# Difference between revisions of "Heron's Formula"

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− | '''Heron's | + | '''Heron's Formula''' (sometimes called Hero's formula) is a [[mathematical formula | formula]] for finding the [[area]] of a [[triangle]] given only the three side lengths. |

− | == | + | == Theorem == |

− | For any triangle with side lengths <math>{a}, {b}, {c}</math>, the area <math>{ | + | For any triangle with side lengths <math>{a}, {b}, {c}</math>, the area <math>{A}</math> can be found using the following formula: |

− | <math> | + | <math>A=\sqrt{s(s-a)(s-b)(s-c)}</math> |

where the [[semi-perimeter]] <math>s=\frac{a+b+c}{2}</math>. | where the [[semi-perimeter]] <math>s=\frac{a+b+c}{2}</math>. | ||

− | |||

+ | == Proof == | ||

+ | |||

+ | <math>[ABC]=\frac{ab}{2}\sin C</math> | ||

+ | |||

+ | <math>=\frac{ab}{2}\sqrt{1-\cos^2 C}</math> | ||

+ | |||

+ | <math>=\frac{ab}{2}\sqrt{1-\left(\frac{a^2+b^2-c^2}{2ab}\right)^2}</math> | ||

+ | |||

+ | <math>=\sqrt{\frac{a^2b^2}{4}\left[1-\frac{(a^2+b^2-c^2)^2}{4a^2b^2}\right]}</math> | ||

+ | |||

+ | <math>=\sqrt{\frac{4a^2b^2-(a^2+b^2-c^2)^2}{16}}</math> | ||

+ | |||

+ | <math>=\sqrt{\frac{(2ab+a^2+b^2-c^2)(2ab-a^2-b^2+c^2)}{16}}</math> | ||

+ | |||

+ | <math>=\sqrt{\frac{((a+b)^2-c^2)(c^2-(a-b)^2)}{16}}</math> | ||

+ | |||

+ | <math>=\sqrt{\frac{(a+b+c)(a+b-c)(b+c-a)(a+c-b)}{16}}</math> | ||

+ | |||

+ | <math>=\sqrt{s(s-a)(s-b)(s-c)}</math> | ||

+ | |||

+ | ==Isosceles Triangle Simplification== | ||

+ | |||

+ | <math>A=\sqrt{s(s-a)(s-b)(s-c)}</math> for all triangles | ||

+ | |||

+ | <math>b=c</math> for all isosceles triangles | ||

+ | |||

+ | <math>A=\sqrt{s(s-a)(s-b)(s-b)}</math> simplifies to <math>A=(s-b)\sqrt{s(s-a)}</math> <math>\blacksquare</math> | ||

+ | |||

+ | ==Example== | ||

+ | Let's say that you have a right triangle with the sides <math>3</math> ,<math>4</math> , and <math>5</math>. Your semi- perimeter would be <math>6</math> since <math>(3+4+5)</math> ÷ <math>2</math> is <math>6</math>. | ||

+ | Then you have <math>6-3=3</math>, <math>6-4=2</math>, <math>6-5=1</math>. | ||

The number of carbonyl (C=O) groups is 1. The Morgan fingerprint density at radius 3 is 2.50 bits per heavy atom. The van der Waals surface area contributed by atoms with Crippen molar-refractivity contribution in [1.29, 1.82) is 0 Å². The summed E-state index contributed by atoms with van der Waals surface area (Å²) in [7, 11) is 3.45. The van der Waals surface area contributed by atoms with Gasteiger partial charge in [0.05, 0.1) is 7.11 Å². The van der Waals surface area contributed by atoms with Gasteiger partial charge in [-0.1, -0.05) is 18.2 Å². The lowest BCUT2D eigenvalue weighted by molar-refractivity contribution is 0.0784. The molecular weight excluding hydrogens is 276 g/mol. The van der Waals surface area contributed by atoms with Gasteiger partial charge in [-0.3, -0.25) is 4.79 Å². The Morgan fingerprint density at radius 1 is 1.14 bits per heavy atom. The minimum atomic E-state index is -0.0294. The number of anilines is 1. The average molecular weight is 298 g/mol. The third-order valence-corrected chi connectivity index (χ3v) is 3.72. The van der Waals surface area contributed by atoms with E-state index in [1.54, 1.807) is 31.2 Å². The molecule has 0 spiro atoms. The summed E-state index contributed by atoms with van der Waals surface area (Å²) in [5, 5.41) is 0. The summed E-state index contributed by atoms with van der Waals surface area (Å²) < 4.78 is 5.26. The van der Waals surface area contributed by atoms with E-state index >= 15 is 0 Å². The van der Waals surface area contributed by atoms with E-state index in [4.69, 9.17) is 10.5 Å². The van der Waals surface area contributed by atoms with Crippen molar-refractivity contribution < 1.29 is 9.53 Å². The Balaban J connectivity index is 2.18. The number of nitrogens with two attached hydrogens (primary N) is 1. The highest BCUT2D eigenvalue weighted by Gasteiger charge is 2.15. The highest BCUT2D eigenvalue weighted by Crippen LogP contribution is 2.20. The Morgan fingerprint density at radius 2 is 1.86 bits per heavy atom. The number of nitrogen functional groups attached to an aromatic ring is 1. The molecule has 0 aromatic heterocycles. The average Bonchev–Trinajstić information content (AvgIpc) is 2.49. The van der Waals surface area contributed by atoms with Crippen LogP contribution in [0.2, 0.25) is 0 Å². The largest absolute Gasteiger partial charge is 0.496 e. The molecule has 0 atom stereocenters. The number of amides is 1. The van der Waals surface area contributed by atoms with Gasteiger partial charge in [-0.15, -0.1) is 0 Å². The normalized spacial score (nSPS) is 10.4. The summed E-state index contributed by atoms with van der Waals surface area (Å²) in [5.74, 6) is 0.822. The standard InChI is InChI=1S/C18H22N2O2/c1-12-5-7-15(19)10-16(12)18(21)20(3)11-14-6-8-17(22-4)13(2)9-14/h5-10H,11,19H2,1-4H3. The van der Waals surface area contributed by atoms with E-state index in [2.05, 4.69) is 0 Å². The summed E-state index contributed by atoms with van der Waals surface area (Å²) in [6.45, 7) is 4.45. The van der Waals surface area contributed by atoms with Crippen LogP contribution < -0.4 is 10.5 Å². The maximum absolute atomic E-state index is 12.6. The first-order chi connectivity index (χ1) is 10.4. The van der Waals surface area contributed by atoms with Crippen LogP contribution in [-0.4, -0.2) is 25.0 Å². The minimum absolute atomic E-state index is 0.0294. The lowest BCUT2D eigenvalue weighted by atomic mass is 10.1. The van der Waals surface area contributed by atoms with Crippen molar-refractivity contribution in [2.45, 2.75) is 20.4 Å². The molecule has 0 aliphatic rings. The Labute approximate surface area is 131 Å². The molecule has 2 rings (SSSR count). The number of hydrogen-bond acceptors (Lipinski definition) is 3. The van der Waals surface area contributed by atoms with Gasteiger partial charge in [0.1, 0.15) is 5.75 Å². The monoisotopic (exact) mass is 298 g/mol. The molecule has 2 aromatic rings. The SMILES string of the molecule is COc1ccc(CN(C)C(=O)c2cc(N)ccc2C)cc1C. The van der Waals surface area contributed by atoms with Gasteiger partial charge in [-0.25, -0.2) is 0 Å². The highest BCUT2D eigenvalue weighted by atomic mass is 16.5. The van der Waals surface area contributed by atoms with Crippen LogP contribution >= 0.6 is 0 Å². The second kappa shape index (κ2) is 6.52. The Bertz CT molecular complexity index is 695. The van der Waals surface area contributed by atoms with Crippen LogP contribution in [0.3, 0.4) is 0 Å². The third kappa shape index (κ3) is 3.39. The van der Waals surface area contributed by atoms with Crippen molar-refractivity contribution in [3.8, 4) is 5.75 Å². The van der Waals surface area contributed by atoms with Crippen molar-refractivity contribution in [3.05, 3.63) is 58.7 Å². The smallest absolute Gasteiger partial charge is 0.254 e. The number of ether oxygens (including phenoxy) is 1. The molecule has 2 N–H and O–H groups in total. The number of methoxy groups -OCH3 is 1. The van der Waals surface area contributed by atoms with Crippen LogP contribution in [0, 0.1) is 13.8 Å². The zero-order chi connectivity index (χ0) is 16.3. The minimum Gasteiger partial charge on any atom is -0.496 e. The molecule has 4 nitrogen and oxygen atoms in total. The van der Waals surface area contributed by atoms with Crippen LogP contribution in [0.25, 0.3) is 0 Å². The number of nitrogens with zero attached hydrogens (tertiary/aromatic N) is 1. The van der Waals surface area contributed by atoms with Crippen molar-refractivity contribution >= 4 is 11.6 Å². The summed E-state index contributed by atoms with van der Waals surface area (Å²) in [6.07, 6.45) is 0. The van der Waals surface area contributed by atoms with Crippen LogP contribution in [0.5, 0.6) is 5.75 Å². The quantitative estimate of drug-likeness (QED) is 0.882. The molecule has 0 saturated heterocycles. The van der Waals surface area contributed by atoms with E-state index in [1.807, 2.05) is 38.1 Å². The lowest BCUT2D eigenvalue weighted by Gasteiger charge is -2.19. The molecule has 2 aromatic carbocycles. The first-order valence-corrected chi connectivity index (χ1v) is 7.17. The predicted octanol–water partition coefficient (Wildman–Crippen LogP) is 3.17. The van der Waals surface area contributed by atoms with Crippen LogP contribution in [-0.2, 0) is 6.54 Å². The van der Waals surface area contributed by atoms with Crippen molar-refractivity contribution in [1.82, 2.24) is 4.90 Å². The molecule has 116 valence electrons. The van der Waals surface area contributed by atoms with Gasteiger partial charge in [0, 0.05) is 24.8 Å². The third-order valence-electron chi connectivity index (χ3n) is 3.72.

+ | <math>1+2+3=6.</math> | ||

+ | <math> 6\cdot 6 = 36</math> | ||

+ | The square root of <math>36</math> is <math>6</math>. The area of your triangle is <math>6</math>. | ||

+ | |||

+ | == See Also == | ||

* [[Brahmagupta's formula]] | * [[Brahmagupta's formula]] | ||

+ | * [[Geometry]] | ||

+ | |||

+ | == External Links == | ||

+ | * [http://www.scriptspedia.org/Heron%27s_Formula Heron's formula implementations in C++, Java and PHP] | ||

+ | * [http://www.artofproblemsolving.com/Resources/Papers/Heron.pdf Proof of Heron's Formula Using Complex Numbers] | ||

+ | In general, it is a good advice <b>not</b> to use Heron's formula in computer programs whenever we can avoid it. For example, whenever vertex coordinates are known, vector product is a much better alternative. Main reasons: | ||

+ | * Computing the square root is much slower than multiplication. | ||

+ | * For triangles with area close to zero Heron's formula computed using floating point variables suffers from precision problems. | ||

+ | |||

+ | [[Category:Geometry]] | ||

+ | [[Category:Theorems]] |

## Latest revision as of 22:49, 1 February 2021

**Heron's Formula** (sometimes called Hero's formula) is a formula for finding the area of a triangle given only the three side lengths.

## Contents

## Theorem

For any triangle with side lengths , the area can be found using the following formula:

where the semi-perimeter .

## Proof

## Isosceles Triangle Simplification

for all triangles

for all isosceles triangles

simplifies to

## Example

Let's say that you have a right triangle with the sides , , and . Your semi- perimeter would be since ÷ is . Then you have , , . The square root of is . The area of your triangle is .

## See Also

## External Links

In general, it is a good advice **not** to use Heron's formula in computer programs whenever we can avoid it. For example, whenever vertex coordinates are known, vector product is a much better alternative. Main reasons:

- Computing the square root is much slower than multiplication.
- For triangles with area close to zero Heron's formula computed using floating point variables suffers from precision problems.